Be assured, then, this commentary will also not spoil the thrill of this tense ride. Which means here you will not find out why 18-year-old Wolf wanted to kill himself on his birthday, the same day as his best friend’s, Byrd. Nor will you learn how the three women are connected, or their reasons for coming to the mountaintop, since that’s not revealed until page 60+.

It’s the sensory prose I want to talk about. For it deepens the emotional impact of Canadian author Lori Lansens’ gripping fourth novel.

The mountain that inspired the story,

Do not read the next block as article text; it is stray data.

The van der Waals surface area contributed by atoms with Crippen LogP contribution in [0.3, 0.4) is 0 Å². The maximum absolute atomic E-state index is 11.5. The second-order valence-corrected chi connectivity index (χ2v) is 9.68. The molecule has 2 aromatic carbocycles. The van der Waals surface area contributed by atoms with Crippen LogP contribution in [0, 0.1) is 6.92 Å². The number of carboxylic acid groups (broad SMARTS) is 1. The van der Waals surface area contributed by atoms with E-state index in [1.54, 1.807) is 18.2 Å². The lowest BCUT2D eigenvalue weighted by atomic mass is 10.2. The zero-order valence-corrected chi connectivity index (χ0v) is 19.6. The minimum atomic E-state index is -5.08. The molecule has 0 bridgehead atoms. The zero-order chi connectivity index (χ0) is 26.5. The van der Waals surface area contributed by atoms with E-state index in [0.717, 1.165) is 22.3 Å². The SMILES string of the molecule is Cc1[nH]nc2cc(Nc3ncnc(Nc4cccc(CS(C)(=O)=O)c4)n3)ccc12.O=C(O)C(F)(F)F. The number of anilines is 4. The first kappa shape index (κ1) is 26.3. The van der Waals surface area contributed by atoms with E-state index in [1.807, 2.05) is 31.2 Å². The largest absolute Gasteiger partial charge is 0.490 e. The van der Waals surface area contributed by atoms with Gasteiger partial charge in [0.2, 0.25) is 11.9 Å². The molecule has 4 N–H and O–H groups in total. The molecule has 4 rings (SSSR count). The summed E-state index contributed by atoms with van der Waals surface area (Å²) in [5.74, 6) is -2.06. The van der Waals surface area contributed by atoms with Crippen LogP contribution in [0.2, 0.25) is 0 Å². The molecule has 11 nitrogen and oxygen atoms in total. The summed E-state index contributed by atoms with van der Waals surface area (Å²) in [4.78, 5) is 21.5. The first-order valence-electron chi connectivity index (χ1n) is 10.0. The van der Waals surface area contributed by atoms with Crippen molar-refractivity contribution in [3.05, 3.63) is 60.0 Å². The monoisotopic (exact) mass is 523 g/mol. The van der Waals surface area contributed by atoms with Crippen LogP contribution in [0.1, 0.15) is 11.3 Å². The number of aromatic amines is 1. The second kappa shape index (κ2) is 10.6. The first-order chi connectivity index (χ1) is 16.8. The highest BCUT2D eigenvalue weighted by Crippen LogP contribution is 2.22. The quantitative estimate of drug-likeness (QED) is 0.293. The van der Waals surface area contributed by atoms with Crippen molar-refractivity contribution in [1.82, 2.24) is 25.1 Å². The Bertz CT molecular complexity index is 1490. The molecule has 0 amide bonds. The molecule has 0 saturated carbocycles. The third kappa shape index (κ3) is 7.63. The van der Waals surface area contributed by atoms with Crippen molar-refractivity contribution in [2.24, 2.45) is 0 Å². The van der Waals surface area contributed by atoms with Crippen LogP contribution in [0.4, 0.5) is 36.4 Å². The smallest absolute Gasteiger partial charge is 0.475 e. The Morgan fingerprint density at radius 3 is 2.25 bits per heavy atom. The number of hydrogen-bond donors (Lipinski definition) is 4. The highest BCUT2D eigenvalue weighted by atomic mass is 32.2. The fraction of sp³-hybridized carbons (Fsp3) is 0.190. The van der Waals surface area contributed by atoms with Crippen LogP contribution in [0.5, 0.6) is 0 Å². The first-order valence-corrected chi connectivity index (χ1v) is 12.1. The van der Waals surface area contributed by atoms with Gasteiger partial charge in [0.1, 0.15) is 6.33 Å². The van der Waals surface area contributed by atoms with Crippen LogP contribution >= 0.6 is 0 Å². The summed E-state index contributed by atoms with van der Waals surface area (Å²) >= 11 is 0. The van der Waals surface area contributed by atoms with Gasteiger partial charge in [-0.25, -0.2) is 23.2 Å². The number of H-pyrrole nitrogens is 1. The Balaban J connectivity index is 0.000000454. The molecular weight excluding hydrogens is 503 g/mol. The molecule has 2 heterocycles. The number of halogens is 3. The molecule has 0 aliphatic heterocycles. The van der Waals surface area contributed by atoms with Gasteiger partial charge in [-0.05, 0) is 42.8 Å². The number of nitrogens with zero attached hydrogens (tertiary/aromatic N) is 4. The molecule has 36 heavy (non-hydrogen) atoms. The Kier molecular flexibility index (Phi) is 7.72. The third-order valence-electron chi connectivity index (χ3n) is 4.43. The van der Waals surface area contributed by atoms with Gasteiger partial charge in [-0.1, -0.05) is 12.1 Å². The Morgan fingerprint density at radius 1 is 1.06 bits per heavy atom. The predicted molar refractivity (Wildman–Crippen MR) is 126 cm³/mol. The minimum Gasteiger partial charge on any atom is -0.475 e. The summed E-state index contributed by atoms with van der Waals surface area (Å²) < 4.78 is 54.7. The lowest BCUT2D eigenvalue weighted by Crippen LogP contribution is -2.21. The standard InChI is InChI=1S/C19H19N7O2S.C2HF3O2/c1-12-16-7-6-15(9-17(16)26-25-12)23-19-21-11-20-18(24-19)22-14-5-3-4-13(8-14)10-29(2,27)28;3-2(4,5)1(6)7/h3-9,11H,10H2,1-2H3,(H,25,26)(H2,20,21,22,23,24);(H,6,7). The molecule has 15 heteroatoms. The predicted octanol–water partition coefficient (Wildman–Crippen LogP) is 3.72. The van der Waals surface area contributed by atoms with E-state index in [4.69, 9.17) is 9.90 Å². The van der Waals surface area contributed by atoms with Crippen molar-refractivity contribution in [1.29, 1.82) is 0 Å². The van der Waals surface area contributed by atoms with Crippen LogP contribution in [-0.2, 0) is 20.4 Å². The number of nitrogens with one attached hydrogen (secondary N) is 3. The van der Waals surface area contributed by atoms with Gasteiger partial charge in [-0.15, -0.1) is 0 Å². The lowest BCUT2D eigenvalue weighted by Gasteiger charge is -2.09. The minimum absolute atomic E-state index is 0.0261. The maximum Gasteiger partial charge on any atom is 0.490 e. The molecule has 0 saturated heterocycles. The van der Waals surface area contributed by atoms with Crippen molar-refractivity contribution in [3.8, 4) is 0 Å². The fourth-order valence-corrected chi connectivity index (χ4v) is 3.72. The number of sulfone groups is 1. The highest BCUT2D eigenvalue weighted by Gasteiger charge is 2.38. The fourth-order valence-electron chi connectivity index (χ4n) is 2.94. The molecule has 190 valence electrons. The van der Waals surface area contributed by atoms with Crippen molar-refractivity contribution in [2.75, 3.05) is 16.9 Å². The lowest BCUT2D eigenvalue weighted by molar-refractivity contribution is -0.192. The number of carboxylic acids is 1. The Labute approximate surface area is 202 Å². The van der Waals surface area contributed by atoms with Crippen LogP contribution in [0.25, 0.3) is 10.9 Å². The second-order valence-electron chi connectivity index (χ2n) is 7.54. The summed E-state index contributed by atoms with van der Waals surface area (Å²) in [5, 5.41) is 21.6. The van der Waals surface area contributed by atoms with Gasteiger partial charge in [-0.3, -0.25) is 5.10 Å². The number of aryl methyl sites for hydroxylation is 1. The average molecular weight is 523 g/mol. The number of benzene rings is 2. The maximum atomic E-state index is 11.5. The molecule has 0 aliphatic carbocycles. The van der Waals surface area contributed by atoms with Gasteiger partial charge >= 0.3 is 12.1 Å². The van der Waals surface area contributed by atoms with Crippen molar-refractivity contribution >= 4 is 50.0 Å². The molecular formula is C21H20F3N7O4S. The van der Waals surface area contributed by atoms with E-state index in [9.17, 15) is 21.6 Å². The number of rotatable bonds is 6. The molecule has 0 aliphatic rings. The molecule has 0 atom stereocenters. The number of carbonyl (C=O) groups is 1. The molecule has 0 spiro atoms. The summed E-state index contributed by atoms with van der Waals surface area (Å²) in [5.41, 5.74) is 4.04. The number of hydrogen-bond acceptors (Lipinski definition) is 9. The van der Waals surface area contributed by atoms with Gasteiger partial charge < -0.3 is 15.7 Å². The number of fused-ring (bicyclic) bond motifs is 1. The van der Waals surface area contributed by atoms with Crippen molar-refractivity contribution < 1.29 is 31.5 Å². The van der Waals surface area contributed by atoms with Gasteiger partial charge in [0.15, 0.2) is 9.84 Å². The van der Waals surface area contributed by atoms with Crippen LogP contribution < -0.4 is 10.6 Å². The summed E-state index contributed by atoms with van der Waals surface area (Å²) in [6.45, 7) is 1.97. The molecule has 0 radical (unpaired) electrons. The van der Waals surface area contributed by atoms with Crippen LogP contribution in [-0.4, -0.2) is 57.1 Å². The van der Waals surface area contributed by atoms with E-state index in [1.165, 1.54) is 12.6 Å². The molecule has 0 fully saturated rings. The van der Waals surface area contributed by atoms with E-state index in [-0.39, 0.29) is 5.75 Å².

outside of Palm Springs
Photo by Conn, Kit [CC-BY-SA-3.0],
via Wikimedia Commons

First, the locale. The author has fictionalized the name of the mountain wilderness area and tweaked geological details. But the tram the four ride up in, which “takes you from the Desert Station – the climate of Mexico – to the Mountain Station – the climate of Northern Canada – in less than twenty minutes. Palms to pines” is the Palm Springs Aerial Tramway. According to the website, this tram is a 2 ½ mile feat of engineering genius, climbing to Mount San Jacinto. There’s only two others like it in the world: the tramcar’s floor rotates. This one is the world’s longest. You decide, then, if you’d experience this dangling, rotating transport marvel as “exciting” as Web commentators wrote, or react more like Lansens’ jittery women, who set a dicey tone for this nightmare in the wilds.